- In Toy Story 2, we see Buzz Lightyear in a dystopian battlezone, finally reaching and fighting Zurg. After a brief fight, Buzz gets The upper half of his body blown to smithereens. Then some Game Over text pops up, showing that it was just a video game played by Rex, and the "real" Buzz is still fine. Repeated more obviously in Toy Story 3, as well as in Monsters, Inc..
- The opening of Starship Troopers: Traitor of Mars has Rico leading a terrified squad of New Meat Mobile Infantry into combat. Their ineptness manages to get half of them killed, then their Ensign Newbie finishes off the rest when he accidentally launches a nuclear weapon at close range. Cue to everyone waking up in the simulator, where Rico gives them a right earful.
- The Kobayashi Maru scene from the beginning of Star Trek II: The Wrath of Khan.
- The intro to The Sum of All Fears.
- Appropriately enough, the beginning of X-Men: The Last Stand turns out to be a Danger Room scenario.
- Played for (dark) laughs in Space Truckers. While the opening scene where a Killer Robot attacks a Mega-Corp's base was just a demonstration for the boss, this particular executive is so corrupt they used real weapons and real Mooks, all of whom are gruesomely slaughtered by the Killer Robot.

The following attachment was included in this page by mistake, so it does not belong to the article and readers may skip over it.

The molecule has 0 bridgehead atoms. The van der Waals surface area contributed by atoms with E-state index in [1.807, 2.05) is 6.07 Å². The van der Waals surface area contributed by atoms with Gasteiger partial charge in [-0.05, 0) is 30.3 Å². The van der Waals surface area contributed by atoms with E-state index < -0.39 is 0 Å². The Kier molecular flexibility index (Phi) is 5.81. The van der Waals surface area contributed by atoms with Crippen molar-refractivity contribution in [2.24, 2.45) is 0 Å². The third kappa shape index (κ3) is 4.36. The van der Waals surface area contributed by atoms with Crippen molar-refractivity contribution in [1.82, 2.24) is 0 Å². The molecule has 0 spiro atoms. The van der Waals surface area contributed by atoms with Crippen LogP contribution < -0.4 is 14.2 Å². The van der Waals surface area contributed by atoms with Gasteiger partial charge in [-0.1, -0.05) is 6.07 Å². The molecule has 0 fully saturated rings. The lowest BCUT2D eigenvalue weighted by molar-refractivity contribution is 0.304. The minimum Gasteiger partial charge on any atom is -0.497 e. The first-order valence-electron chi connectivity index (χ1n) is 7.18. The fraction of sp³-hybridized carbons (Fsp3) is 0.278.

- Mindhunters: The film opens with two FBI agents investigating a serial killer's lair looking to save a girl he kidnapped, only to be killed in a firefight with the killer's accomplice. Turns out it was a training scenario by the academy when the lights turn on—which they failed completely, missing every clue that there was a second culprit.
- Eve of Destruction: A group of commandos storm a compound to save a group of hostages, only to get themselves all killed by a hostage taker who disguised himself as one of the hostages. The man who played the part, their instructor Col. McQuade, reveals this to be a training scenario to prep his men for an ongoing real life hostage crisis, and his recruits abysmally failed the mission.